Flashback Friday – Adelaide: Sharrows

They are fairly common nowadays across Christchurch, but it wasn’t that many years ago that sharrow markings on shared cycle streets were a new concept in the city. And at the time, we sought some inspiration from overseas places that had rolled them out already, like Adelaide. This post (originally from June 2014) summarises a few of the interesting treatments:

A few months ago we mentioned how sharrows (“share arrows”) were starting to be trialled in a few cities around New Zealand. While in Adelaide for Velo-City Global recently, I got the chance to have a look at (and ride past) some sharrows that are being trialled there too.

Sharrows: when a car is parked, this is where you ride

Sharrows are usually marked to designate cycling routes on low-volume streets. Normal bike lanes wouldn’t make much sense here, but sharrows allow riders to recognise that this is still a bike route. And they have the added advantage of also indicating an appropriate position to pass parked vehicles.

First ingredient needed: a quiet street

The sharrow markings also provide a useful visual cue to motorists to (a) expect to see people biking along here, and (b) expect to see them not necessarily hugging the kerb. I suspect that they also provide a slight speed calming effect on traffic.

Part of the Mike Turtur Bikeway south of Adelaide CBD

Adelaide have been trialling these sharrow markings since last September. The routes include the Outer Harbour Greenway to the northwest of the CBD and the Mike Turtur Bikeway to the southwest. The streets where they are being trialled are generally very quiet (although some of them have a bit of parking near shops and train stations), so it felt very comfortable to happily ride pretty much in the middle of the streets where the sharrow markings were.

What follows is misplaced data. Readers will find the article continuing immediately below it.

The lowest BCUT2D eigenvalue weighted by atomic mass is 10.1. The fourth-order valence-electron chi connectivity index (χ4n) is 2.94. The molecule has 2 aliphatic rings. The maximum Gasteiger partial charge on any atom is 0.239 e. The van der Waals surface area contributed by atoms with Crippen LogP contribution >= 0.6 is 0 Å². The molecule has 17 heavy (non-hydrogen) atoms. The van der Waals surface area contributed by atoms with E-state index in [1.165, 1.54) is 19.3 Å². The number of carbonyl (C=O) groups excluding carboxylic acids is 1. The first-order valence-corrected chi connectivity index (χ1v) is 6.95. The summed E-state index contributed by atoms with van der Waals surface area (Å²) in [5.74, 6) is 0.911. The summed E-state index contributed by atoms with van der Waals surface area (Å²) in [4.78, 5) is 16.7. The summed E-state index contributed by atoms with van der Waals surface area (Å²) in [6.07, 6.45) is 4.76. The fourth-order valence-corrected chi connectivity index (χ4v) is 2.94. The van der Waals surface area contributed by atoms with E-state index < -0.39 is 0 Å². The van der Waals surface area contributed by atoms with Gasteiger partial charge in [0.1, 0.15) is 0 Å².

Sharrows on the Outer Harbour Greenway, northwest of the CBD

What do you think of these sharrow implementations?

4 thoughts on “Flashback Friday – Adelaide: Sharrows”

  1. Anecodotes aren’t data, yadda yadda, but my personal experience of sharrows is not good. Too often motorists drive aggressively when you take the lane, despite the sharrow. They very much do not want to share and some will let you know with their horn, by tailgating, or passing too close when they think they can get away with it.

    In saying that, most of these experiences happened in Wellington, on Featherston St, and by the Kelburn viaduct. In Christchurch the only sharrow I can think of off-hand where I regularly ride is the blocks of Colombo St around Cashel… and there, the traffic is genuinely slow enough it doesn’t seem to cause much bother.

    1. The Featherston St sharrow markings in Wellington were part of the original trials around NZ and it’s fair to say that the conclusion was that this site is actually far too busy to really meet the criteria for using a sharrow (in fact, I’d say that they wouldn’t fall into the acceptable range of traffic speeds and volumes given in the NZ guidelines for sharrows subsequently developed). You need to pick a site with sufficiently low traffic volumes and speeds – or change the street to create these conditions…

    2. Colombo Street near the overbridge/Cashel Mall gives a cyclist all the fun of waiting at red lights, in a line with cars, without the protection.

      There’s not enough room to ride up the side to the front, so frankly its the worst of everything. I’d take Manchester or even the one-way streets in preference to Colombo. Heck even Fitzgerald feels safer !

      1. One of the reasons that the reconstructed Hereford St got cycle lanes was because the pre-quake Hereford St rebuild (featuring just a shared lane) was a nuisance for riders being stuck in amongst other slow traffic. Central Colombo St is at the top end of what I’d call comfortable traffic volumes to share (in fact, I never understand why so much traffic even bothers to crawl along there…); reducing the incentives to drive there (e.g. stopping the ability to drive from one side of town to the other along Colombo) would help improve the environment…

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